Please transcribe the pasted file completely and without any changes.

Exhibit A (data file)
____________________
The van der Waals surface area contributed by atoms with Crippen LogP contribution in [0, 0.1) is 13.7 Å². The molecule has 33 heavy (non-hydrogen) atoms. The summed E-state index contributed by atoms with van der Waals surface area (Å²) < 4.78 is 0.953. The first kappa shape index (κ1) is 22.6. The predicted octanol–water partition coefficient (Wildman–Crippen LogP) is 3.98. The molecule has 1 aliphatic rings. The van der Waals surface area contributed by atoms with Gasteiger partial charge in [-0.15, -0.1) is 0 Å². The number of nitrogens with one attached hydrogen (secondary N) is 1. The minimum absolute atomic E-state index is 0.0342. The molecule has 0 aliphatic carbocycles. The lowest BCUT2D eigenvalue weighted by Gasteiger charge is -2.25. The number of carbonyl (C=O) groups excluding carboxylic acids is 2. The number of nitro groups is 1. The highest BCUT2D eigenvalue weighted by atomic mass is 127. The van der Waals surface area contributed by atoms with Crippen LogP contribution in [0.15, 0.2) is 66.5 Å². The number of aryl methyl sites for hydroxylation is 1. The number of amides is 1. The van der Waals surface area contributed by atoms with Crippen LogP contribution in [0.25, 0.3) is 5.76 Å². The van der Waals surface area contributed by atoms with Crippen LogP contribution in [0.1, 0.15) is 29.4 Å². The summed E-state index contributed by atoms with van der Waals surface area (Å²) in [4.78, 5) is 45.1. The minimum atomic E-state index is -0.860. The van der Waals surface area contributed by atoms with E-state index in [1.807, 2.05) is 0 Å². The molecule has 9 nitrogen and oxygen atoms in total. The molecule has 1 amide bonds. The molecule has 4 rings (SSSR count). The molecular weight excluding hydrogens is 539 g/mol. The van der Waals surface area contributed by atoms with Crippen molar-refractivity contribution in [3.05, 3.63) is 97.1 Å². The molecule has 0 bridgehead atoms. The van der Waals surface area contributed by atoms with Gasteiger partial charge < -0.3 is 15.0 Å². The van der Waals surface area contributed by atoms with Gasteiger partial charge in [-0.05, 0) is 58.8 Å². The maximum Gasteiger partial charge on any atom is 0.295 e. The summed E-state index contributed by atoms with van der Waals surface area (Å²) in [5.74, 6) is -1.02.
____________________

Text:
The van der Waals surface area contributed by atoms with Crippen LogP contribution in [0, 0.1) is 13.7 Å². The molecule has 33 heavy (non-hydrogen) atoms. The summed E-state index contributed by atoms with van der Waals surface area (Å²) < 4.78 is 0.953. The first kappa shape index (κ1) is 22.6. The predicted octanol–water partition coefficient (Wildman–Crippen LogP) is 3.98. The molecule has 1 aliphatic rings. The van der Waals surface area contributed by atoms with Gasteiger partial charge in [-0.15, -0.1) is 0 Å². The number of nitrogens with one attached hydrogen (secondary N) is 1. The minimum absolute atomic E-state index is 0.0342. The molecule has 0 aliphatic carbocycles. The lowest BCUT2D eigenvalue weighted by Gasteiger charge is -2.25. The number of carbonyl (C=O) groups excluding carboxylic acids is 2. The number of nitro groups is 1. The highest BCUT2D eigenvalue weighted by atomic mass is 127. The van der Waals surface area contributed by atoms with Crippen LogP contribution in [0.15, 0.2) is 66.5 Å². The number of aryl methyl sites for hydroxylation is 1. The number of amides is 1. The van der Waals surface area contributed by atoms with Crippen LogP contribution in [0.25, 0.3) is 5.76 Å². The van der Waals surface area contributed by atoms with Crippen LogP contribution in [0.1, 0.15) is 29.4 Å². The summed E-state index contributed by atoms with van der Waals surface area (Å²) in [4.78, 5) is 45.1. The minimum atomic E-state index is -0.860. The van der Waals surface area contributed by atoms with E-state index in [1.807, 2.05) is 0 Å². The molecule has 9 nitrogen and oxygen atoms in total. The molecule has 1 amide bonds. The molecule has 4 rings (SSSR count). The molecular weight excluding hydrogens is 539 g/mol. The van der Waals surface area contributed by atoms with Crippen molar-refractivity contribution in [3.05, 3.63) is 97.1 Å². The molecule has 0 bridgehead atoms. The van der Waals surface area contributed by atoms with Gasteiger partial charge < -0.3 is 15.0 Å². The van der Waals surface area contributed by atoms with Gasteiger partial charge in [-0.05, 0) is 58.8 Å². The maximum Gasteiger partial charge on any atom is 0.295 e. The summed E-state index contributed by atoms with van der Waals surface area (Å²) in [5.74, 6) is -1.02.